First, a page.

The novel coronavirus known as COVID-19 is officially more than a scare. With a full-blown pandemic settling over the country, both public-facing and internal employees of public safety agencies are at particular risk in terms of infection and transmission.
With COVID-19 disrupting classrooms across the nation, this is a crucial time for many agencies to prepare for moving classes and other training events online. Even though the long-term scope of these disruptions is hard to predict, organizations entrusted with public safety need to ensure they can continue training operations in the face of public health emergencies or natural disasters.
Identity Access Management (IAM) has become a hot topic in information security circles for a reason: Without proper controls in place, digital systems risk major damage via the same accounts accessed by users. Non-technical management and other stakeholders should take particular care to follow these tips.
Wildfire, Wildlands, and the Wildland-urban Interface Reflect Firefighting’s Newest, Biggest Challenge
Wildfires are in the news more than ever, and their impact on communities, the environment, and fire services professionals has never been more apparent. With more houses popping up on the border between wildland and civilization, here are the basics every fire team, regardless of current function, should know.
Unmanned aerial vehicles, more commonly known as drones, have gained a somewhat unsavory reputation, both for their ability to enable such illicit behavior as prison smuggling and for the extreme difficulty lawmakers face in effectively legislating their use. From “lawful” behavior with gaping loopholes to clear-cut illegality, here’s what agencies need to know about the ever-popular device class — and what they can do to defend against them.
Restrictive Housing May Be Under Fire in Fight Against Prison Gangs—but Training’s Value is Constant
For a time, the corrections industry largely viewed automatic administrative segregation (“adseg”) placement as a “silver bullet” to a growing gang problem. Now, with the larger practice of solitary confinement under criticism, it may soon be time to search for new strategies — with the need for better education proving a rare constant.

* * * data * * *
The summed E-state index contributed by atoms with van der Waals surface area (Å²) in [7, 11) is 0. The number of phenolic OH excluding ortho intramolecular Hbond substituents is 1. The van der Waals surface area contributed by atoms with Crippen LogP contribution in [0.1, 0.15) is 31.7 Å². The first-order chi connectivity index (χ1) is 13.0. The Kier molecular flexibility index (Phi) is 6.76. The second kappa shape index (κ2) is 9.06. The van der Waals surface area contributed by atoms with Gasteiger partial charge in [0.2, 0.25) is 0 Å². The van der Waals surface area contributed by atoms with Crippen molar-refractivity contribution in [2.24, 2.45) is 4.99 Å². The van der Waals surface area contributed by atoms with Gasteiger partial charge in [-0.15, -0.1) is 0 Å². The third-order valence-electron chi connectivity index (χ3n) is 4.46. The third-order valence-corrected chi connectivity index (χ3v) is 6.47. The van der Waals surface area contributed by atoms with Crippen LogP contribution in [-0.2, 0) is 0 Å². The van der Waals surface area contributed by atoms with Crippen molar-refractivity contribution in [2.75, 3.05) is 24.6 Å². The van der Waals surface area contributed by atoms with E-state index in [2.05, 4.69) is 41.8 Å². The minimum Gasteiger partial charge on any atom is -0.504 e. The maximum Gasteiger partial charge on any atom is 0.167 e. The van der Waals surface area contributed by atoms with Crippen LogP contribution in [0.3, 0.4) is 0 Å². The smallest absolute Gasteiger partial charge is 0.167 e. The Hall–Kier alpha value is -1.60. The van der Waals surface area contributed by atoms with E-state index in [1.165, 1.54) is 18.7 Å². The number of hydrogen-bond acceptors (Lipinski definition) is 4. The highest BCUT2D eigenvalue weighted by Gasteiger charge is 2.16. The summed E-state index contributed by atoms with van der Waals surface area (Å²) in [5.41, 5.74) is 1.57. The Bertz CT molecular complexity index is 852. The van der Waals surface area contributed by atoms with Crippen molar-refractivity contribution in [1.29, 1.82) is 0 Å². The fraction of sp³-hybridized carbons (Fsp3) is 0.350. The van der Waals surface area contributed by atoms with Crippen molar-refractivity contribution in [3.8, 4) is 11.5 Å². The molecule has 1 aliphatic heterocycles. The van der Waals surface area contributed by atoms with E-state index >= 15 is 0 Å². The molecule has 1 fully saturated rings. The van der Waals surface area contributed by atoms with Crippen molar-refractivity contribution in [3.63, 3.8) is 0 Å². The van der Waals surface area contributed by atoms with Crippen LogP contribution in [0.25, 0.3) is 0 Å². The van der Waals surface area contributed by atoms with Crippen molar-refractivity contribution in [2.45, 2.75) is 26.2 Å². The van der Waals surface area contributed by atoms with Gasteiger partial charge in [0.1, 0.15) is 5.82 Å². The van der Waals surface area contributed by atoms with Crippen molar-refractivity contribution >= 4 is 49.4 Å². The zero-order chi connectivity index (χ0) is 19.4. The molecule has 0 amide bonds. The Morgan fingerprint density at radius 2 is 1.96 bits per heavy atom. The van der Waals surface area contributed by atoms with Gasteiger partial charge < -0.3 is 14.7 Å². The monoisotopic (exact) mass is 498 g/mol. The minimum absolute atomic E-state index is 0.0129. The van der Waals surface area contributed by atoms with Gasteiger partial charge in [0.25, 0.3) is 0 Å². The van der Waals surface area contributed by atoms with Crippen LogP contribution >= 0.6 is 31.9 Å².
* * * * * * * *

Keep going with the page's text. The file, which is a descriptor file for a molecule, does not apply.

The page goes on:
Last year, the Houston Police Department did something no department of its size had before: allowed officers to train for and — at their own cost — purchase red dot sights for their service weapons. Following this (and similar changes in the civilian firearms world), will the rest of law enforcement follow suit?
Think You Need an LMS? Without a Training Management Component, Your Agency is Already at a Disadvantage
On paper, the difference between a learning management system (LMS) and a training management system (TMS) may seem like simple semantics. In the public safety world, however, significant gaps in functionality between the two make a TMS the clear choice for almost any agency in search of an upgrade. Before risking years of limited training activity, agencies should take a breath and consider exactly what they need from the software they plan to buy – their personnel and the public deserve nothing less.
As most law enforcement personnel are aware, body cameras are a rapidly emerging technology, but with flaws that may be overlooked by the general public. However, inconsistent recording and video retention policies can do more harm to public perception than a lack of cameras altogether.
Fire officers face more problematic legal issues in today’s work environment than ever before. In the absence of appropriate documentation, even the most prepared department will not be able to prove the various ways they invested in the development of appropriate knowledge, skills, and abilities for their team. Should this preparation be called into question, proper documentation gives you the best chance of solid defense in the event of litigation. Gerry Roberts, JD will discuss how the documentation you may be doing to achieve accreditation can also improve your legal defensibility.